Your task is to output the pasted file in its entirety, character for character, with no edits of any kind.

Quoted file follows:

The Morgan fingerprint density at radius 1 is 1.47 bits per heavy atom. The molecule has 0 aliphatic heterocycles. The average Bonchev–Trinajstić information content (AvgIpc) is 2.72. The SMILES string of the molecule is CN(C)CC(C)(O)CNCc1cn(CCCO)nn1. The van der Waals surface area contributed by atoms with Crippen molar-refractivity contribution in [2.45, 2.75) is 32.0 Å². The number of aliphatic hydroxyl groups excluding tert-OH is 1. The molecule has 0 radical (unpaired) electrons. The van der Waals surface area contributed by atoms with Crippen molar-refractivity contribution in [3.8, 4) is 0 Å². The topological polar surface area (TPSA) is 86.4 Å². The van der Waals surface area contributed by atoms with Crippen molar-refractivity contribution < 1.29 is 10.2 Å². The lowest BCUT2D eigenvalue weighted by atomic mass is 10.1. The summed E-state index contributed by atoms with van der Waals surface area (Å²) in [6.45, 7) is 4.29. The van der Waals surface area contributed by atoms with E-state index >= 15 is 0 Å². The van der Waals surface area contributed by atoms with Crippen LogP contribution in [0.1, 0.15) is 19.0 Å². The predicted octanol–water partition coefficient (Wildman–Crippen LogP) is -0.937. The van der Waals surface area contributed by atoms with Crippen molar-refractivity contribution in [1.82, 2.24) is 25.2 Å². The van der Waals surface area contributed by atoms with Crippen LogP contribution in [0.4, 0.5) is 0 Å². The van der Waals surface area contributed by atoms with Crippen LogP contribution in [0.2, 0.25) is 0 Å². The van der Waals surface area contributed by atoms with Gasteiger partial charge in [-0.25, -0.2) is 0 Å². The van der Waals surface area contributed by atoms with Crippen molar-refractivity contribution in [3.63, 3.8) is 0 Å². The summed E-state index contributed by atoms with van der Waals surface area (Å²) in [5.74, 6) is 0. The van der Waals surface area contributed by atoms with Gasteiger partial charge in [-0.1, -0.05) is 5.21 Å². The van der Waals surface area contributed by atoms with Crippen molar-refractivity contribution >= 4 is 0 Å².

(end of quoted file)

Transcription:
The Morgan fingerprint density at radius 1 is 1.47 bits per heavy atom. The molecule has 0 aliphatic heterocycles. The average Bonchev–Trinajstić information content (AvgIpc) is 2.72. The SMILES string of the molecule is CN(C)CC(C)(O)CNCc1cn(CCCO)nn1. The van der Waals surface area contributed by atoms with Crippen molar-refractivity contribution in [2.45, 2.75) is 32.0 Å². The number of aliphatic hydroxyl groups excluding tert-OH is 1. The molecule has 0 radical (unpaired) electrons. The van der Waals surface area contributed by atoms with Crippen molar-refractivity contribution in [3.8, 4) is 0 Å². The topological polar surface area (TPSA) is 86.4 Å². The van der Waals surface area contributed by atoms with Crippen molar-refractivity contribution < 1.29 is 10.2 Å². The lowest BCUT2D eigenvalue weighted by atomic mass is 10.1. The summed E-state index contributed by atoms with van der Waals surface area (Å²) in [6.45, 7) is 4.29. The van der Waals surface area contributed by atoms with E-state index >= 15 is 0 Å². The van der Waals surface area contributed by atoms with Crippen LogP contribution in [0.1, 0.15) is 19.0 Å². The predicted octanol–water partition coefficient (Wildman–Crippen LogP) is -0.937. The van der Waals surface area contributed by atoms with Crippen molar-refractivity contribution in [1.82, 2.24) is 25.2 Å². The van der Waals surface area contributed by atoms with Crippen LogP contribution in [0.4, 0.5) is 0 Å². The van der Waals surface area contributed by atoms with Crippen LogP contribution in [0.2, 0.25) is 0 Å². The van der Waals surface area contributed by atoms with Gasteiger partial charge in [-0.25, -0.2) is 0 Å². The van der Waals surface area contributed by atoms with Crippen molar-refractivity contribution in [3.63, 3.8) is 0 Å². The summed E-state index contributed by atoms with van der Waals surface area (Å²) in [5.74, 6) is 0. The van der Waals surface area contributed by atoms with Gasteiger partial charge in [-0.1, -0.05) is 5.21 Å². The van der Waals surface area contributed by atoms with Crippen molar-refractivity contribution >= 4 is 0 Å².